My speech at 'Cultural practice and memory: reclaiming living heritage through sacred sites'
1151 days ago
Minister for Arts and Culture, Honourable Lulu Xingwana; Deputy Minister, Paul Mashatile; colleagues; ladies and gentlemen.
I am happy to be able to say a few words at this conference entitled Cultural practice and memory: reclaiming living heritage through sacred sites.
This conference is taking place during the International Month for Monuments and Sites. Now I am a biologist turned technogeek strategist, and I have no claim on any expertise in this area. However, way back when I was a high school student living in a rural part of Newfoundland, in Canada, I started exploring the sites that our ancestors had occupied before settling finally in the tiny town of Gambo, at the head of a bay. I wrote an assignment on this for my history class, and I am pretty sure that by now those unprotected sites have deteriorated and all but vanished.
During my university days, I did some anthropology courses, and got involved in underwater archaeology, in which I still have my certificate. I was involved in a couple of underwater digs, and learned how important it is to protect all aspects of our heritage.
I travel quite a bit and often visit historical sites, and I know just how important sacred sites are in preserving aspects of our history; history that is often otherwise unwritten.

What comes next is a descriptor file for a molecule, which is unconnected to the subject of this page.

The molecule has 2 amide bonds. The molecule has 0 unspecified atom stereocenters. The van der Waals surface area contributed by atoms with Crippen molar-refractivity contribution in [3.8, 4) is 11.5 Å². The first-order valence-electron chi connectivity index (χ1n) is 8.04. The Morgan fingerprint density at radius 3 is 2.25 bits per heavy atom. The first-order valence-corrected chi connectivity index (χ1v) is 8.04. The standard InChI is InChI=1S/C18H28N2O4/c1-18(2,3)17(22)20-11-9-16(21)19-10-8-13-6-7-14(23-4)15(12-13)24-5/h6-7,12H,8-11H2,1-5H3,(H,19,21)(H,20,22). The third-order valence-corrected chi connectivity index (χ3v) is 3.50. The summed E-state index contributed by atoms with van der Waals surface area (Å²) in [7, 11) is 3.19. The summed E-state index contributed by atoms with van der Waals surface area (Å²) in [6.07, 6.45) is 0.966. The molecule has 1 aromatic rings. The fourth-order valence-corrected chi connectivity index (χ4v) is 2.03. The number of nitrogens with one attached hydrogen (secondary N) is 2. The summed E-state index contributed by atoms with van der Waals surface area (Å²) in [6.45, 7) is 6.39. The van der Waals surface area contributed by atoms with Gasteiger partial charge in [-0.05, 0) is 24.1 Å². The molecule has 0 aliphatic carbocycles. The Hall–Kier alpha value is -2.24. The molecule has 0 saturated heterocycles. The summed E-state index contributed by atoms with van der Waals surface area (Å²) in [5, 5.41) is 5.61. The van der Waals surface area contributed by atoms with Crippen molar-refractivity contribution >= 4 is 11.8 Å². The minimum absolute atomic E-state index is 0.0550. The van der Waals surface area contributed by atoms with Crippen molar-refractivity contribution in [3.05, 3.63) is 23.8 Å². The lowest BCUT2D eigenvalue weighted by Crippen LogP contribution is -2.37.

The first thing that I noticed about this conference is that it is a partnership among three entities:
the Commission for the Promotion and Protection of the Rights of Cultural, Religious and Linguistic Communities
the Department of Anthropology at Wits University, and
the South African Local Government Association’s (SALGA) Gauteng Department of Community Development.
I often say that if I could choose my middle name, it would be synergy. And partnerships of this nature are a way to create synergy and do more than either of us could do alone working with the same level of resourcing. We have too few of everything in South Africa for us to try to succeed without creating synergy. For sure, we will not be innovative without these kinds of partnerships.
While Wits has expertise and research capacity in a number of areas, I would want us to view collaboration and partnerships as much more than us just lending our expertise and capacity to the initiatives of the Department of Arts and Culture and other departments of government. It is in our mutual interest and the interest of our nation that we use these partnerships to strengthen all of us. Indeed, as I have said, without critical mass, there is really no other way forward for us.